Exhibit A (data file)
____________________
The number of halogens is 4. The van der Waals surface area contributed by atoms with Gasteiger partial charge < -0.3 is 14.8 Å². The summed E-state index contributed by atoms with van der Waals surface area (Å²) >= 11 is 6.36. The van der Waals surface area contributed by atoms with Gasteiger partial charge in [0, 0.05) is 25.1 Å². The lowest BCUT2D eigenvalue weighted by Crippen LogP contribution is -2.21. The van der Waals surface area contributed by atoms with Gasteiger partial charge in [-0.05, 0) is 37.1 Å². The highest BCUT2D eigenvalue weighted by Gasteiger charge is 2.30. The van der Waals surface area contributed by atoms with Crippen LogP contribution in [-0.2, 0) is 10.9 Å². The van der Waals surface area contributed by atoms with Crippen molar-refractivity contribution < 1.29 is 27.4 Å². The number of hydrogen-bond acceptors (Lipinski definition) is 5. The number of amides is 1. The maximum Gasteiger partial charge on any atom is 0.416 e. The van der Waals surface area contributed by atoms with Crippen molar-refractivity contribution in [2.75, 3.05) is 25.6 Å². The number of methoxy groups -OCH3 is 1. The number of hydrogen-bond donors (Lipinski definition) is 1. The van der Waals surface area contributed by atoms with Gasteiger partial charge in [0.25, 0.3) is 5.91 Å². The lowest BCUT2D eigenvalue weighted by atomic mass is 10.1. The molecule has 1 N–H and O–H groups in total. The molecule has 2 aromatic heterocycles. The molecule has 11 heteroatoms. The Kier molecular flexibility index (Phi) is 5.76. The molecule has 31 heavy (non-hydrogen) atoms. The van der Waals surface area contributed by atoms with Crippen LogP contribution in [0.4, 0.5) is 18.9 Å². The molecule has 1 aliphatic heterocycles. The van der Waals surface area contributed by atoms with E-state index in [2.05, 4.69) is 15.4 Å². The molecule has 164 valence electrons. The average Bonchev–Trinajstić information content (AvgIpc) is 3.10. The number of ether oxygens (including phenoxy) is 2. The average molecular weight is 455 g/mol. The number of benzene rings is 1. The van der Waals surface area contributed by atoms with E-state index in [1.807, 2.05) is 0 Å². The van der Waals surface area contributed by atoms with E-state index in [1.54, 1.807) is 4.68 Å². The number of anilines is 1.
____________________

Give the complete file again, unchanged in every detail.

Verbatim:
The number of halogens is 4. The van der Waals surface area contributed by atoms with Gasteiger partial charge < -0.3 is 14.8 Å². The summed E-state index contributed by atoms with van der Waals surface area (Å²) >= 11 is 6.36. The van der Waals surface area contributed by atoms with Gasteiger partial charge in [0, 0.05) is 25.1 Å². The lowest BCUT2D eigenvalue weighted by Crippen LogP contribution is -2.21. The van der Waals surface area contributed by atoms with Gasteiger partial charge in [-0.05, 0) is 37.1 Å². The highest BCUT2D eigenvalue weighted by Gasteiger charge is 2.30. The van der Waals surface area contributed by atoms with Crippen LogP contribution in [-0.2, 0) is 10.9 Å². The van der Waals surface area contributed by atoms with Crippen molar-refractivity contribution < 1.29 is 27.4 Å². The number of hydrogen-bond acceptors (Lipinski definition) is 5. The number of amides is 1. The maximum Gasteiger partial charge on any atom is 0.416 e. The van der Waals surface area contributed by atoms with Crippen molar-refractivity contribution in [2.75, 3.05) is 25.6 Å². The number of methoxy groups -OCH3 is 1. The number of hydrogen-bond donors (Lipinski definition) is 1. The van der Waals surface area contributed by atoms with Gasteiger partial charge in [0.25, 0.3) is 5.91 Å². The lowest BCUT2D eigenvalue weighted by atomic mass is 10.1. The molecule has 1 N–H and O–H groups in total. The molecule has 2 aromatic heterocycles. The molecule has 11 heteroatoms. The Kier molecular flexibility index (Phi) is 5.76. The molecule has 31 heavy (non-hydrogen) atoms. The van der Waals surface area contributed by atoms with Crippen LogP contribution in [0.4, 0.5) is 18.9 Å². The molecule has 1 aliphatic heterocycles. The van der Waals surface area contributed by atoms with E-state index in [2.05, 4.69) is 15.4 Å². The molecule has 164 valence electrons. The average Bonchev–Trinajstić information content (AvgIpc) is 3.10. The number of ether oxygens (including phenoxy) is 2. The average molecular weight is 455 g/mol. The number of benzene rings is 1. The van der Waals surface area contributed by atoms with E-state index in [1.807, 2.05) is 0 Å². The van der Waals surface area contributed by atoms with E-state index in [1.54, 1.807) is 4.68 Å². The number of anilines is 1.